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Rumors that Botox maker and eye-products giant Allergan might be a takeover target pushed the company’s shares up 4% on August 3 to $55.55. Among the oft-discussed suitors is drugmaker GlaxoSmithKline. Pharma industry CEOs tend to dismiss mergers as a bad idea, but not these two: In conversations over the past year with BusinessWeek, Glaxo’s Andrew Witty and Allergan’s David Pyott stopped short of saying they wouldn’t participate in the drug industry’s consolidation wave.
Glaxo certainly has the resources to make a big move. Just before Witty took over in mid-2008, Glaxo raised $9 billion in a debt offering, prompting the CEO to tell BusinessWeek a few months later, “we have the capacity to do some transactions.” He shunned the idea of a mega-merger, but admitted that all it would take to change that mindset would be “two people getting together in a room and deciding it’s a good idea.”
Buying Allergan wouldn’t represent nearly as a big a bite as Pfizer’s acquisition of Wyeth for $68 billion, or Merck’s purchase of Schering-Plough for $41 billion. Allergan’s market cap is a mere $17 billion. And it would enhance Glaxo’s portfolio in a few ways. Allergan would offer an entry to the market for medical devices, most importantly breast implants and gastric bands for weight-loss surgery. And it would boost Glaxo’s already-strong presence in prescription drugs and consumer products.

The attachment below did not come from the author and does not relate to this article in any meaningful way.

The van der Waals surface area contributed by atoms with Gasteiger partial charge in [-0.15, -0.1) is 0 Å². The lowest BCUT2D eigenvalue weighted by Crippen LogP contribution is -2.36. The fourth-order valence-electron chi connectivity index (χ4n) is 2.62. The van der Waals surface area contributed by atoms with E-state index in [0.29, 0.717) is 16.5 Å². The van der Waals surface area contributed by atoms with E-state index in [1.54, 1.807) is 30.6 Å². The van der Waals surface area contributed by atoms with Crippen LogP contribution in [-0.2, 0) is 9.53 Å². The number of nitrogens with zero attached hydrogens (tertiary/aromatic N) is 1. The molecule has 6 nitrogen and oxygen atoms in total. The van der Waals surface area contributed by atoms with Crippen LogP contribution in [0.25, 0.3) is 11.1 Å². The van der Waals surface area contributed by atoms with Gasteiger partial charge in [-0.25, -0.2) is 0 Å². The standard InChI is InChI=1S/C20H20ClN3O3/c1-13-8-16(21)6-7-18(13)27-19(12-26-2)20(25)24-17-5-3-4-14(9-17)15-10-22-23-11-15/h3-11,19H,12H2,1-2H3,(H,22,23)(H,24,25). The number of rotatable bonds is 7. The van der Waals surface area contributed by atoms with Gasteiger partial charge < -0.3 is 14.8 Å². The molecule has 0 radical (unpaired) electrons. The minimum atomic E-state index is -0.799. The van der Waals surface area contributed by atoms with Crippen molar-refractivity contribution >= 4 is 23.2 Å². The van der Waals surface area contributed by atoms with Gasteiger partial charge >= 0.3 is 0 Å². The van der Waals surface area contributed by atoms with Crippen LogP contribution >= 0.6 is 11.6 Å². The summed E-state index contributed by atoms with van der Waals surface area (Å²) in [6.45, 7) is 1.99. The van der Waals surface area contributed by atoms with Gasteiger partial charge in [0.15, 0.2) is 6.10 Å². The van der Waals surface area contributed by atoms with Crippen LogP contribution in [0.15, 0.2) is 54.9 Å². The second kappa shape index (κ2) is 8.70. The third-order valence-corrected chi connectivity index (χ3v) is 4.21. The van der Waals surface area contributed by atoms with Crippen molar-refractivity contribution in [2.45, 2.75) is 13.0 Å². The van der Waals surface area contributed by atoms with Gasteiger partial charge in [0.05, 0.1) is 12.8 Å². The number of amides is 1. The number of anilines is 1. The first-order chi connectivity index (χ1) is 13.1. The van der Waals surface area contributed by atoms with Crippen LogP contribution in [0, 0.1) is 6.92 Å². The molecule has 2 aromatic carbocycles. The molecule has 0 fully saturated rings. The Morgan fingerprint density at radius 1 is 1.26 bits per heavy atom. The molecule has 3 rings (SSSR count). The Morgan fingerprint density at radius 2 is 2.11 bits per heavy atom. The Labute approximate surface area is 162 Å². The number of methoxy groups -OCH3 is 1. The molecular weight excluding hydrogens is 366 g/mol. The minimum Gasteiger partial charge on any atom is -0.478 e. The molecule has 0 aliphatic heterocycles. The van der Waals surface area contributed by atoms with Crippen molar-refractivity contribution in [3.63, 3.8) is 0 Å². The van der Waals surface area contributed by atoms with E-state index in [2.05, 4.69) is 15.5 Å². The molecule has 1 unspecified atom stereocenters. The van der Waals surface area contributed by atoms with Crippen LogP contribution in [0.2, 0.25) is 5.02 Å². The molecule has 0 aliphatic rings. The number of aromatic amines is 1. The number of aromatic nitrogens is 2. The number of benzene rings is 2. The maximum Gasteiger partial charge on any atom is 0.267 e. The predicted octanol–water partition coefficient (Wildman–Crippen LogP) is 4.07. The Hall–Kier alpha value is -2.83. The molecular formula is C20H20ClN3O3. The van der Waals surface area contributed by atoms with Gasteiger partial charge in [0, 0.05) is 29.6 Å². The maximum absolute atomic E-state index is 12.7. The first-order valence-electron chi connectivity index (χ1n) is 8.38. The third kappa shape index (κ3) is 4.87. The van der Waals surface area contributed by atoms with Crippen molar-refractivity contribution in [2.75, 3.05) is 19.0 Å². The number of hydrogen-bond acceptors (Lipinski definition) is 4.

Over breakfast in New York in May, Pyott said Allergan had long been a rumored takeover target. Pyott warned, however, that the advantages that come from slashing costs after mergers “only lasts for so long. Then you’ve got to do something else.” The smartest deals, he said, have provided both efficiency and innovation opportunities.
Allergan has a lot to offer on the innovation front. On July 23, the FDA approved Allergan’s Acuvail for the treatment of pain following cataract surgery. The company is awaiting several more approvals, and on July 21, the FDA granted “fast-track” approval status to Allergan’s bladder-cancer drug. As for Botox, it continues to grow, largely because it’s approved not just to treat wrinkles, but also to treat medical conditions such as cervical dystonia.
Pyott has a sense of humor about the rumor mill, comparing his company to the knockout girl who’s in every playboy’s little black book. “We’re always in the bankers’ books,” he said. “I always say, it’s better to be attractive than ugly.”
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